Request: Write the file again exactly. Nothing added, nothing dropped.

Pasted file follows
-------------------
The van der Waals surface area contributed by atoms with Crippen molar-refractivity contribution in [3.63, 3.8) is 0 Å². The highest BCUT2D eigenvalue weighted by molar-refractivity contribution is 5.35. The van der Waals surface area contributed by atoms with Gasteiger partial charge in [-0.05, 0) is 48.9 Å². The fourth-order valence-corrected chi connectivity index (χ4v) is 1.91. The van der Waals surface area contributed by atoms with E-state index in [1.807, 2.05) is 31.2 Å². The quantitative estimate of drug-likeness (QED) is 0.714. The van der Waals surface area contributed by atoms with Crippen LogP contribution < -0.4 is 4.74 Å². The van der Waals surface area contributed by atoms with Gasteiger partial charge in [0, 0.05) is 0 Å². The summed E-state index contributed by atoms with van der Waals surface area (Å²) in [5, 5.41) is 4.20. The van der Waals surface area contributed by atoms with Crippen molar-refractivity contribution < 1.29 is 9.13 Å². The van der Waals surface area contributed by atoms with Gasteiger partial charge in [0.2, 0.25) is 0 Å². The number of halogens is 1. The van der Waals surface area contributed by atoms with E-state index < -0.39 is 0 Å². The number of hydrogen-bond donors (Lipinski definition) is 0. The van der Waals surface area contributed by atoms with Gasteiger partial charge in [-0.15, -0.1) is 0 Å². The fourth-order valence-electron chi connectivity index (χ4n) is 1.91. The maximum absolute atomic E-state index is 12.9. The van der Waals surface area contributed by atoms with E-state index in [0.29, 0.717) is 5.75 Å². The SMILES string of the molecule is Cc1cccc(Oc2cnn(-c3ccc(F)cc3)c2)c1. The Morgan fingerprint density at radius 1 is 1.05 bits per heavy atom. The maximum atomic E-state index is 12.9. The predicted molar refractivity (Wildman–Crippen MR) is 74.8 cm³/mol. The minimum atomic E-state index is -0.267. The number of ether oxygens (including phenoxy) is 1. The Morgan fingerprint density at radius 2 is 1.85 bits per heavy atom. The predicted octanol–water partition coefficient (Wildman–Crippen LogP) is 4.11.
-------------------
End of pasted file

The van der Waals surface area contributed by atoms with Crippen molar-refractivity contribution in [3.63, 3.8) is 0 Å². The highest BCUT2D eigenvalue weighted by molar-refractivity contribution is 5.35. The van der Waals surface area contributed by atoms with Gasteiger partial charge in [-0.05, 0) is 48.9 Å². The fourth-order valence-corrected chi connectivity index (χ4v) is 1.91. The van der Waals surface area contributed by atoms with E-state index in [1.807, 2.05) is 31.2 Å². The quantitative estimate of drug-likeness (QED) is 0.714. The van der Waals surface area contributed by atoms with Crippen LogP contribution < -0.4 is 4.74 Å². The van der Waals surface area contributed by atoms with Gasteiger partial charge in [0, 0.05) is 0 Å². The summed E-state index contributed by atoms with van der Waals surface area (Å²) in [5, 5.41) is 4.20. The van der Waals surface area contributed by atoms with Crippen molar-refractivity contribution < 1.29 is 9.13 Å². The van der Waals surface area contributed by atoms with Gasteiger partial charge in [0.2, 0.25) is 0 Å². The number of halogens is 1. The van der Waals surface area contributed by atoms with E-state index < -0.39 is 0 Å². The number of hydrogen-bond donors (Lipinski definition) is 0. The van der Waals surface area contributed by atoms with Gasteiger partial charge in [-0.15, -0.1) is 0 Å². The fourth-order valence-electron chi connectivity index (χ4n) is 1.91. The maximum absolute atomic E-state index is 12.9. The van der Waals surface area contributed by atoms with E-state index in [0.29, 0.717) is 5.75 Å². The SMILES string of the molecule is Cc1cccc(Oc2cnn(-c3ccc(F)cc3)c2)c1. The Morgan fingerprint density at radius 1 is 1.05 bits per heavy atom. The maximum atomic E-state index is 12.9. The predicted molar refractivity (Wildman–Crippen MR) is 74.8 cm³/mol. The minimum atomic E-state index is -0.267. The number of ether oxygens (including phenoxy) is 1. The Morgan fingerprint density at radius 2 is 1.85 bits per heavy atom. The predicted octanol–water partition coefficient (Wildman–Crippen LogP) is 4.11.